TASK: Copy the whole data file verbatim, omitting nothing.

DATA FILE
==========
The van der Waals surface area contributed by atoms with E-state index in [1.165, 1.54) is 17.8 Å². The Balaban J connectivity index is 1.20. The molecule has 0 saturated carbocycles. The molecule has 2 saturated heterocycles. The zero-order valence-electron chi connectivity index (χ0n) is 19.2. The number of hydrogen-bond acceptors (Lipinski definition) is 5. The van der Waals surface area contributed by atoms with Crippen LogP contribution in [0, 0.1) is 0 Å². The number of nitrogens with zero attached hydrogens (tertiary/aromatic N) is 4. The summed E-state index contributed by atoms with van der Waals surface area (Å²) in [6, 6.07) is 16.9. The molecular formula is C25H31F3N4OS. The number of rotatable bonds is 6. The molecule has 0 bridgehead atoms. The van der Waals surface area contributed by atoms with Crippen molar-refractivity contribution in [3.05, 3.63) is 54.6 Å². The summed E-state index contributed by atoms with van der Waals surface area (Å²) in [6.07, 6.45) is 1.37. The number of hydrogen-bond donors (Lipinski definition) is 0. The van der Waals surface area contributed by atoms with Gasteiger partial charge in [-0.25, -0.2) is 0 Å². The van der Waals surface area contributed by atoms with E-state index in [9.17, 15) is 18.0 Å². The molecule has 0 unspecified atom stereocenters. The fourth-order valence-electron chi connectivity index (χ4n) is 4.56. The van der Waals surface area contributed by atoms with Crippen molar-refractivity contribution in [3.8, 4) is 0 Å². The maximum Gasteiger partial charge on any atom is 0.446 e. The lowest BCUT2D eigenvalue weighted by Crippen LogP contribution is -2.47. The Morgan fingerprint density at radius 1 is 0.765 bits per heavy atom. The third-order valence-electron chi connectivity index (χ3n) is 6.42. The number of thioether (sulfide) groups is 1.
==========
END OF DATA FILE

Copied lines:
The van der Waals surface area contributed by atoms with E-state index in [1.165, 1.54) is 17.8 Å². The Balaban J connectivity index is 1.20. The molecule has 0 saturated carbocycles. The molecule has 2 saturated heterocycles. The zero-order valence-electron chi connectivity index (χ0n) is 19.2. The number of hydrogen-bond acceptors (Lipinski definition) is 5. The van der Waals surface area contributed by atoms with Crippen LogP contribution in [0, 0.1) is 0 Å². The number of nitrogens with zero attached hydrogens (tertiary/aromatic N) is 4. The summed E-state index contributed by atoms with van der Waals surface area (Å²) in [6, 6.07) is 16.9. The molecular formula is C25H31F3N4OS. The number of rotatable bonds is 6. The molecule has 0 bridgehead atoms. The van der Waals surface area contributed by atoms with Crippen molar-refractivity contribution in [3.05, 3.63) is 54.6 Å². The summed E-state index contributed by atoms with van der Waals surface area (Å²) in [6.07, 6.45) is 1.37. The number of hydrogen-bond donors (Lipinski definition) is 0. The van der Waals surface area contributed by atoms with Gasteiger partial charge in [-0.25, -0.2) is 0 Å². The van der Waals surface area contributed by atoms with E-state index in [9.17, 15) is 18.0 Å². The molecule has 0 unspecified atom stereocenters. The fourth-order valence-electron chi connectivity index (χ4n) is 4.56. The van der Waals surface area contributed by atoms with Crippen molar-refractivity contribution in [3.8, 4) is 0 Å². The maximum Gasteiger partial charge on any atom is 0.446 e. The lowest BCUT2D eigenvalue weighted by Crippen LogP contribution is -2.47. The Morgan fingerprint density at radius 1 is 0.765 bits per heavy atom. The third-order valence-electron chi connectivity index (χ3n) is 6.42. The number of thioether (sulfide) groups is 1.